Staphylococcus Aureus: rapide test detects importante virulence factor „PVL“ in 15 minutes
InfectoGnostics scientists at the Leibniz Institute of Photonic Technologies (Leibniz-IPHT), together with partners from the United Arab Emirates (UAE), have successfully validated a lateral flow test that was previously developed together with InfectoGnostics' corporate partners Senova and fzmb. In only 15 minutes, the test reliably detects the clinically important virulence factor "Panton–Valentine leukocidin" (PVL) of the bacterial species Staphylococcus aureus. The results of the test validation were published in October 2021 in the scientific journal "Frontiers in Cellular and Infection Microbiology" (DOI: 10.3389/fcimb.2021.754523).
In 20 to 40 percent of all people, Staphylococcus aureus bacteria – including antibiotic-resistant variants (methicillin-resistant S. aureus, or MRSA for short) – colonize the skin or nasal mucosa. Often this goes unnoticed, but S. aureus can also cause a wide variety of skin, soft tissue and bone inflammations, sepsis/blood poisoning and in some cases – for example as a complication of a viral disease – even the most severe pneumonia.
A key role in some of these infections is played by the toxins secreted by the bacterium, such as the toxin Panton-Valentin leucocidin: "Strains possessing this toxin often cause skin and soft tissue infections such as boils. In many cases, these then recur over long periods of time, which is very distressing for those affected. Sometimes PVL-forming bacteria can also cause life-threatening diseases due to their high virulence and often also antibiotic resistance," explains the microbiology doctor involved in the study, Dr. Stefan Monecke from the Leibniz-IPHT in Jena.
Clarifying as early and quickly as possible whether a patient is infected with a PVL-forming pathogen could therefore be of great clinical and epidemiological benefit. The test enables clinical laboratories to quickly and easily detect the toxin without waiting for confirmation from central and reference laboratories. This allows doctors to target patients more quickly and also provide early warning and screening to contacts such as family members.
Test strip with high sensitivity
To make such diagnostics possible, the Jena campus researchers, in cooperation with the Thuringian companies Senova and fzmb, have developed a PVL test that uses the so-called lateral flow method, which has also found wide application in corona rapid tests. Thus, the test is inexpensive, easy to handle, can be produced in large numbers and delivers a result within only 15 minutes. The Leibniz-IPHT team led by Dr. Stefan Monecke and Prof. Ralf Ehricht had already researched and published initial work on such a test approach several years ago and now wanted to test whether the improved test would also prove effective for newly emerged strains.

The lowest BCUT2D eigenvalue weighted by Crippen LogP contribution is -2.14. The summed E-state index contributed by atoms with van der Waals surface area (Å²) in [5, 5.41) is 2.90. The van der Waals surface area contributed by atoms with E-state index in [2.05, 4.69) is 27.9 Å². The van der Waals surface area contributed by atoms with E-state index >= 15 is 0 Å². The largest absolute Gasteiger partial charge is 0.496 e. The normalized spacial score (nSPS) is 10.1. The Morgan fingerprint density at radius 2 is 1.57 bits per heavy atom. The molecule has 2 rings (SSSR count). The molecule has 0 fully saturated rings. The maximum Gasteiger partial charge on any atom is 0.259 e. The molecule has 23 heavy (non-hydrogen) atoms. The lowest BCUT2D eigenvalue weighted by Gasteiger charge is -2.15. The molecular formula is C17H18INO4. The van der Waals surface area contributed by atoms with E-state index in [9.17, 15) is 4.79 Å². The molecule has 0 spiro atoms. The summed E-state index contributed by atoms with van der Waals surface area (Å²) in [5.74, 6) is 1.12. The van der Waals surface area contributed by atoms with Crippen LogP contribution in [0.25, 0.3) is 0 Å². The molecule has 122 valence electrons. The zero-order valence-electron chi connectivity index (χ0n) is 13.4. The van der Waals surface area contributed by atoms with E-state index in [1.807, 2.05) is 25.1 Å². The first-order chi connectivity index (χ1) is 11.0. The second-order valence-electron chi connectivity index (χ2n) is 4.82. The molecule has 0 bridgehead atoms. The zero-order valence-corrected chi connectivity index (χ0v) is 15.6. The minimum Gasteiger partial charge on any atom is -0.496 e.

Together with scientists from the United Arab Emirates, they examined bacteria isolated in the laboratory from 135 patients from the Persian Gulf region, where PVL-forming pathogens have occurred more frequently in recent years. "With the test, we were able to detect the PVL-forming pathogens among the strains from the Emirates and Saudi Arabia with one hundred percent diagnostic sensitivity. This means that we reliably detected the virulence factor in all isolates in which it was present," says Stefan Monecke. Compared to other detection and typing methods, the test thus proved to be extraordinarily reliable.
From the point of view of the InfectoGnostics scientists, the staphylococcal strains examined in the study are of particular concern because they carry many different resistance and virulence genes. The new PVL rapid test could be an important tool to quickly find such regional spreads of dangerous pathogens. Only early and accurate diagnostics can break infection chains and initiate effective therapies in time. The Jena researchers' rapid test is now to be approved in cooperation with industrial partners from the InfectoGnostics research campus and brought to market as another example of successful translation of scientific research into real-world products.
In the image above:
An InfectoGnostics researcher shows a bacterial culture (left) of a PVL-forming "Staphylococcus aureus" strain and a PVL rapid test.